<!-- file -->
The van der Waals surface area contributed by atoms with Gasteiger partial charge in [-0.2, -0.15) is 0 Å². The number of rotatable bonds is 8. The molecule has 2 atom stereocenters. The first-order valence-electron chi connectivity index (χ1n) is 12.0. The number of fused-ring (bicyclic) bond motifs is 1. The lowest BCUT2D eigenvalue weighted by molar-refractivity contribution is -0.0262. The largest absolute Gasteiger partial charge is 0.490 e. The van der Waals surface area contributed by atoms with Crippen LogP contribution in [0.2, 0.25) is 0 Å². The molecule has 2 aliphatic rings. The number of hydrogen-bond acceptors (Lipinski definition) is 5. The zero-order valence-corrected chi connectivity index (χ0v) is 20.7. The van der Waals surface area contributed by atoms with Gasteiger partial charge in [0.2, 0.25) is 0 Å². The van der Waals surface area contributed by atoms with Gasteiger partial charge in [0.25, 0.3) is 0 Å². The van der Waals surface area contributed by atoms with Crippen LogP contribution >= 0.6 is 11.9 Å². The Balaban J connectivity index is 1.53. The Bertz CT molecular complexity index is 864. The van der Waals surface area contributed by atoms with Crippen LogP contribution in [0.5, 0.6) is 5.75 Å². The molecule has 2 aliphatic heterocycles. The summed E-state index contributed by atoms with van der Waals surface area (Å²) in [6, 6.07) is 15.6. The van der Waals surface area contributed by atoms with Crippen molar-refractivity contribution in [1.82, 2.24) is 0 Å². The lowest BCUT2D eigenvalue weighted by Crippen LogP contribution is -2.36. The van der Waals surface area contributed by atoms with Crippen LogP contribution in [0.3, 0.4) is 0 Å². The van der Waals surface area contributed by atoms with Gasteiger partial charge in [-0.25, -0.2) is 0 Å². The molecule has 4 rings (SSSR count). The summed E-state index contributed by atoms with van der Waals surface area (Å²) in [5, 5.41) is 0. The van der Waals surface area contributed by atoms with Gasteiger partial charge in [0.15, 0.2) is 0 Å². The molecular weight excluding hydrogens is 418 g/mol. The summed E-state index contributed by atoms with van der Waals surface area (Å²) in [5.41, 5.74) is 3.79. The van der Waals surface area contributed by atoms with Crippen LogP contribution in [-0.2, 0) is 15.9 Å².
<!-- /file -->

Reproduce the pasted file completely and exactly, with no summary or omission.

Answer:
The van der Waals surface area contributed by atoms with Gasteiger partial charge in [-0.2, -0.15) is 0 Å². The number of rotatable bonds is 8. The molecule has 2 atom stereocenters. The first-order valence-electron chi connectivity index (χ1n) is 12.0. The number of fused-ring (bicyclic) bond motifs is 1. The lowest BCUT2D eigenvalue weighted by molar-refractivity contribution is -0.0262. The largest absolute Gasteiger partial charge is 0.490 e. The van der Waals surface area contributed by atoms with Crippen LogP contribution in [0.2, 0.25) is 0 Å². The molecule has 2 aliphatic rings. The number of hydrogen-bond acceptors (Lipinski definition) is 5. The zero-order valence-corrected chi connectivity index (χ0v) is 20.7. The van der Waals surface area contributed by atoms with Gasteiger partial charge in [0.2, 0.25) is 0 Å². The van der Waals surface area contributed by atoms with Gasteiger partial charge in [0.25, 0.3) is 0 Å². The van der Waals surface area contributed by atoms with Crippen LogP contribution >= 0.6 is 11.9 Å². The Balaban J connectivity index is 1.53. The Bertz CT molecular complexity index is 864. The van der Waals surface area contributed by atoms with Crippen LogP contribution in [0.5, 0.6) is 5.75 Å². The molecule has 2 aliphatic heterocycles. The summed E-state index contributed by atoms with van der Waals surface area (Å²) in [6, 6.07) is 15.6. The van der Waals surface area contributed by atoms with Crippen molar-refractivity contribution in [1.82, 2.24) is 0 Å². The lowest BCUT2D eigenvalue weighted by Crippen LogP contribution is -2.36. The van der Waals surface area contributed by atoms with Crippen LogP contribution in [0.3, 0.4) is 0 Å². The van der Waals surface area contributed by atoms with Gasteiger partial charge in [-0.25, -0.2) is 0 Å². The molecule has 4 rings (SSSR count). The summed E-state index contributed by atoms with van der Waals surface area (Å²) in [5, 5.41) is 0. The van der Waals surface area contributed by atoms with Gasteiger partial charge in [0.15, 0.2) is 0 Å². The molecular weight excluding hydrogens is 418 g/mol. The summed E-state index contributed by atoms with van der Waals surface area (Å²) in [5.41, 5.74) is 3.79. The van der Waals surface area contributed by atoms with Crippen LogP contribution in [-0.2, 0) is 15.9 Å².